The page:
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The Deer Hunter(1978)
Michael, Steven and Nick are young factory workers from Pennsylvania who enlist into the Army to fight in Vietnam. Before they go, Steven marries the pregnant Angela and their wedding-party is also the men's farewell party. After some time and many horrors the three friends fall in the hands of the Vietcong and are brought to a prison camp in which they are forced to play Russian roulette against each other. Michael makes it possible for them to escape, but they soon get separated again.
For more about The Deer Hunter and the The Deer Hunter Blu-ray release, see the The Deer Hunter Blu-ray Review published by Jeffrey Kauffman on February 29, 2012 where this Blu-ray release scored 4.0 out of 5.
Starring: Robert De Niro, Christopher Walken, John Cazale, Meryl Streep, John Savage, George Dzundza
Director: Michael Cimino
» See full cast & crew
The Deer Hunter Blu-ray Review
God Bless America.
Reviewed by Jeffrey Kauffman, February 29, 2012
It's somehow fitting that The Deer Hunter should be coming out on Blu-ray at around the same time that Meryl Streep is getting a whole new round of accolades concurrent with her at least somewhat unexpected Best Actress Academy Award win for The Iron Lady. For it was, as incredible as it may seem (at least to those of us who are loathe to admit how shockingly old we've become) The Deer Hunter that first introduced film audiences to the amazing talent of Streep, who prior to this film had just had a bit role in Fred Zinneman's Julia as well as the miniseries Holocaust. Who would have predicted that this young ingénue would go on to tower over every other actress of her generation, with one iconic performance after another, a record setting number of Oscar nominations (including her first for The Deer Hunter) and (as of 2012 anyway) three wins to her credit. But Streep's contributions, as awesome as they are, to The Deer Hunter are still relatively minor to what is one of the most impressive ensemble pieces of the seventies. A large cast including Robert De Niro, Christopher Walken, John Cazale, George Dzundza and John Savage help bring to life Michael Cimino's sprawling opus of Pennsylvania steel workers who end up being traumatized by their experiences in Vietnam.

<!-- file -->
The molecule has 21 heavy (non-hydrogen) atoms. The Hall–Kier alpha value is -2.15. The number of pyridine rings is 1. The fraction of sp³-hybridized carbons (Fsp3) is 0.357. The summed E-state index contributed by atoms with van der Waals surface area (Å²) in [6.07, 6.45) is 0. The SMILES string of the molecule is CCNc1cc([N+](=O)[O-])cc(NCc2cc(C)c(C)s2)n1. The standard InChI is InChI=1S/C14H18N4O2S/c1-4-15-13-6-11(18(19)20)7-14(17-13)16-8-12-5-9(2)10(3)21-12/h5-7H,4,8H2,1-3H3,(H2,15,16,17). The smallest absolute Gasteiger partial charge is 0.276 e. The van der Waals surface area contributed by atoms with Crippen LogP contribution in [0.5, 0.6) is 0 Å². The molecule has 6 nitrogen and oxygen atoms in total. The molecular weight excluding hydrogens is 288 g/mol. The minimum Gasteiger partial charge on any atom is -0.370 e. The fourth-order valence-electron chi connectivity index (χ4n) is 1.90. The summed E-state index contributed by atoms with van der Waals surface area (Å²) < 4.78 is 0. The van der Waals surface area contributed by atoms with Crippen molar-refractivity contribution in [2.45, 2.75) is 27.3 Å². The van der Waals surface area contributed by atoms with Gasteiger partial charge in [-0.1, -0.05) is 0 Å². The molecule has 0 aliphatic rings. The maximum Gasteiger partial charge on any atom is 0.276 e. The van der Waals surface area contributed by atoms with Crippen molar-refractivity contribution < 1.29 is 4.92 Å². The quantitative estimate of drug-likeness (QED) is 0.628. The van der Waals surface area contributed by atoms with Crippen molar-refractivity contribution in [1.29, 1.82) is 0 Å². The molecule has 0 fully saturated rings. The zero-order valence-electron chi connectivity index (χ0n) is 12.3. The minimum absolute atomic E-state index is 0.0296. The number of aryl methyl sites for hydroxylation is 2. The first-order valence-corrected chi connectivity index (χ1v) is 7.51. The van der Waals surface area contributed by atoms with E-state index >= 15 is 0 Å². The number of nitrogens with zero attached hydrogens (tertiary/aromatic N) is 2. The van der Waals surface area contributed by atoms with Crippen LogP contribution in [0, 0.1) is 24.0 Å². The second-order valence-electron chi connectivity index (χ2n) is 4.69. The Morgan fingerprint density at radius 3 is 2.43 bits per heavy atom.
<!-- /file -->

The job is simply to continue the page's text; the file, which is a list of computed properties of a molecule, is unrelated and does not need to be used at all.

It's rather interesting to contrast the quick depictions Hollywood offered of World War II once that conflict started with their somewhat more reticent response to Vietnam. While some lesser known films like The Boys in Company C (also recently out on Blu-ray) may have predated The Deer Hunter, it was really Michael Cimino's film that put the Vietnam War squarely on the cinematic map. What's so fascinating about this is the fact that so much of the film takes place outside of the war torn jungles of that far off Asian land. But that's also what lends The Deer Hunter its inescapable emotional fury. This is a film about context, one that contrasts home life with the turmoil of being in a war, which doesn't necessarily mean being in battle.